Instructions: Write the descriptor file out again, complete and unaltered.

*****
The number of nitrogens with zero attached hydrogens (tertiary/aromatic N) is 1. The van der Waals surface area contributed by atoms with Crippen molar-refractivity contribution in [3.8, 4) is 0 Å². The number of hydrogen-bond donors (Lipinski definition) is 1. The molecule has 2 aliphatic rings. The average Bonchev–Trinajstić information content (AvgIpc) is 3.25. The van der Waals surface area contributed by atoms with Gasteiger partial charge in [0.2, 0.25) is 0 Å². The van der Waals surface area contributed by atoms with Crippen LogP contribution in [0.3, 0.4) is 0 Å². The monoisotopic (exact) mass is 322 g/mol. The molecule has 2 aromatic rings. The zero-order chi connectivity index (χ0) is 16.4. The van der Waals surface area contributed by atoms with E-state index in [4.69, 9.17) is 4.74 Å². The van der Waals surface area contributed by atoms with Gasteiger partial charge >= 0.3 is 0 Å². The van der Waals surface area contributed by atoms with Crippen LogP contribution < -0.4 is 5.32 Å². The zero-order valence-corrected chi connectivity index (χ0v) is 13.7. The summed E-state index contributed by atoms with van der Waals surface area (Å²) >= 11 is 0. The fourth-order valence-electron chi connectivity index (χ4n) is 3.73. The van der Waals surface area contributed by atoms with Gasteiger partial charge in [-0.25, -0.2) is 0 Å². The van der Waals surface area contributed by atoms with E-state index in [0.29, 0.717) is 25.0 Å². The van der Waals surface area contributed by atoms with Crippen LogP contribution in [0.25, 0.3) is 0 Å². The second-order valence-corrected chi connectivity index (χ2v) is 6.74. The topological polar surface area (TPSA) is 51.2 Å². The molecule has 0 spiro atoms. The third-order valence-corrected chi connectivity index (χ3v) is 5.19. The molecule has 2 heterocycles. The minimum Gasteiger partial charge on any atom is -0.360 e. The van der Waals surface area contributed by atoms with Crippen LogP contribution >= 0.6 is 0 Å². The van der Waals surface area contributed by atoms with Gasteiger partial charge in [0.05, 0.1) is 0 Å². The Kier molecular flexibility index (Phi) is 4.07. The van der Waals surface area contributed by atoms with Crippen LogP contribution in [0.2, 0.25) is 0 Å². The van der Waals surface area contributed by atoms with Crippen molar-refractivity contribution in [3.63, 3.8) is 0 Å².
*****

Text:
The number of nitrogens with zero attached hydrogens (tertiary/aromatic N) is 1. The van der Waals surface area contributed by atoms with Crippen molar-refractivity contribution in [3.8, 4) is 0 Å². The number of hydrogen-bond donors (Lipinski definition) is 1. The molecule has 2 aliphatic rings. The average Bonchev–Trinajstić information content (AvgIpc) is 3.25. The van der Waals surface area contributed by atoms with Gasteiger partial charge in [0.2, 0.25) is 0 Å². The van der Waals surface area contributed by atoms with Crippen LogP contribution in [0.3, 0.4) is 0 Å². The monoisotopic (exact) mass is 322 g/mol. The molecule has 2 aromatic rings. The zero-order chi connectivity index (χ0) is 16.4. The van der Waals surface area contributed by atoms with E-state index in [4.69, 9.17) is 4.74 Å². The van der Waals surface area contributed by atoms with Gasteiger partial charge >= 0.3 is 0 Å². The van der Waals surface area contributed by atoms with Crippen LogP contribution < -0.4 is 5.32 Å². The zero-order valence-corrected chi connectivity index (χ0v) is 13.7. The summed E-state index contributed by atoms with van der Waals surface area (Å²) >= 11 is 0. The fourth-order valence-electron chi connectivity index (χ4n) is 3.73. The van der Waals surface area contributed by atoms with Gasteiger partial charge in [-0.25, -0.2) is 0 Å². The van der Waals surface area contributed by atoms with E-state index in [0.29, 0.717) is 25.0 Å². The van der Waals surface area contributed by atoms with Crippen LogP contribution in [0.25, 0.3) is 0 Å². The second-order valence-corrected chi connectivity index (χ2v) is 6.74. The topological polar surface area (TPSA) is 51.2 Å². The molecule has 0 spiro atoms. The third-order valence-corrected chi connectivity index (χ3v) is 5.19. The molecule has 2 heterocycles. The minimum Gasteiger partial charge on any atom is -0.360 e. The van der Waals surface area contributed by atoms with Crippen LogP contribution >= 0.6 is 0 Å². The van der Waals surface area contributed by atoms with Gasteiger partial charge in [0.05, 0.1) is 0 Å². The Kier molecular flexibility index (Phi) is 4.07. The van der Waals surface area contributed by atoms with Crippen LogP contribution in [0.2, 0.25) is 0 Å². The van der Waals surface area contributed by atoms with Crippen molar-refractivity contribution in [3.63, 3.8) is 0 Å².